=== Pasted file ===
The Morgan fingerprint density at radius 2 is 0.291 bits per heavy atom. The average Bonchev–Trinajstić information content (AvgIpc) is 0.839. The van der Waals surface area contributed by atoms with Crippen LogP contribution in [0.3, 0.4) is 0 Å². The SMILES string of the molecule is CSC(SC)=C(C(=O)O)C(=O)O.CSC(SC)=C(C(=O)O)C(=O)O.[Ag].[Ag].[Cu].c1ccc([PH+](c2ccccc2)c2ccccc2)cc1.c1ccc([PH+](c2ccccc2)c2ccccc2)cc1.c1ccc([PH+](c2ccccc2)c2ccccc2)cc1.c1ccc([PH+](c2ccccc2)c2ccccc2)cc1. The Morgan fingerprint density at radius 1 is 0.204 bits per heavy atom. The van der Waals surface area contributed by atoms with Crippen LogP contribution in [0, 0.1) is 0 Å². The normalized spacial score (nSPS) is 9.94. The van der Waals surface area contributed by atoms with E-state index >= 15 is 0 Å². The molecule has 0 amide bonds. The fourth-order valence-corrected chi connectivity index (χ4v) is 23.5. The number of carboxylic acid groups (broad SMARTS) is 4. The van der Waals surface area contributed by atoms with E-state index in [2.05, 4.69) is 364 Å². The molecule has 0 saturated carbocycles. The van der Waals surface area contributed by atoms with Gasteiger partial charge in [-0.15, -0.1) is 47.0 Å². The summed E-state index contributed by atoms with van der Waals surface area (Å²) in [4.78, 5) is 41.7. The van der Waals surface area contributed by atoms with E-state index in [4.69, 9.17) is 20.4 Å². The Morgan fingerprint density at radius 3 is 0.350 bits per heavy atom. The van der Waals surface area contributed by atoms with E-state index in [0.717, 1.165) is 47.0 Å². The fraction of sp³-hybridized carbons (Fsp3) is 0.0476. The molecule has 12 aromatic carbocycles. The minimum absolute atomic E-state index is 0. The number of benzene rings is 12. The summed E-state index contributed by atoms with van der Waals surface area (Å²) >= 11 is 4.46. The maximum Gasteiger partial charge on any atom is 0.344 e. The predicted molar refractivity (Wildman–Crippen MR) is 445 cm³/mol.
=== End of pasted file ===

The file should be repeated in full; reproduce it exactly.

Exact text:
The Morgan fingerprint density at radius 2 is 0.291 bits per heavy atom. The average Bonchev–Trinajstić information content (AvgIpc) is 0.839. The van der Waals surface area contributed by atoms with Crippen LogP contribution in [0.3, 0.4) is 0 Å². The SMILES string of the molecule is CSC(SC)=C(C(=O)O)C(=O)O.CSC(SC)=C(C(=O)O)C(=O)O.[Ag].[Ag].[Cu].c1ccc([PH+](c2ccccc2)c2ccccc2)cc1.c1ccc([PH+](c2ccccc2)c2ccccc2)cc1.c1ccc([PH+](c2ccccc2)c2ccccc2)cc1.c1ccc([PH+](c2ccccc2)c2ccccc2)cc1. The Morgan fingerprint density at radius 1 is 0.204 bits per heavy atom. The van der Waals surface area contributed by atoms with Crippen LogP contribution in [0, 0.1) is 0 Å². The normalized spacial score (nSPS) is 9.94. The van der Waals surface area contributed by atoms with E-state index >= 15 is 0 Å². The molecule has 0 amide bonds. The fourth-order valence-corrected chi connectivity index (χ4v) is 23.5. The number of carboxylic acid groups (broad SMARTS) is 4. The van der Waals surface area contributed by atoms with E-state index in [2.05, 4.69) is 364 Å². The molecule has 0 saturated carbocycles. The van der Waals surface area contributed by atoms with Gasteiger partial charge in [-0.15, -0.1) is 47.0 Å². The summed E-state index contributed by atoms with van der Waals surface area (Å²) in [4.78, 5) is 41.7. The van der Waals surface area contributed by atoms with E-state index in [4.69, 9.17) is 20.4 Å². The Morgan fingerprint density at radius 3 is 0.350 bits per heavy atom. The van der Waals surface area contributed by atoms with E-state index in [0.717, 1.165) is 47.0 Å². The fraction of sp³-hybridized carbons (Fsp3) is 0.0476. The molecule has 12 aromatic carbocycles. The minimum absolute atomic E-state index is 0. The number of benzene rings is 12. The summed E-state index contributed by atoms with van der Waals surface area (Å²) >= 11 is 4.46. The maximum Gasteiger partial charge on any atom is 0.344 e. The predicted molar refractivity (Wildman–Crippen MR) is 445 cm³/mol.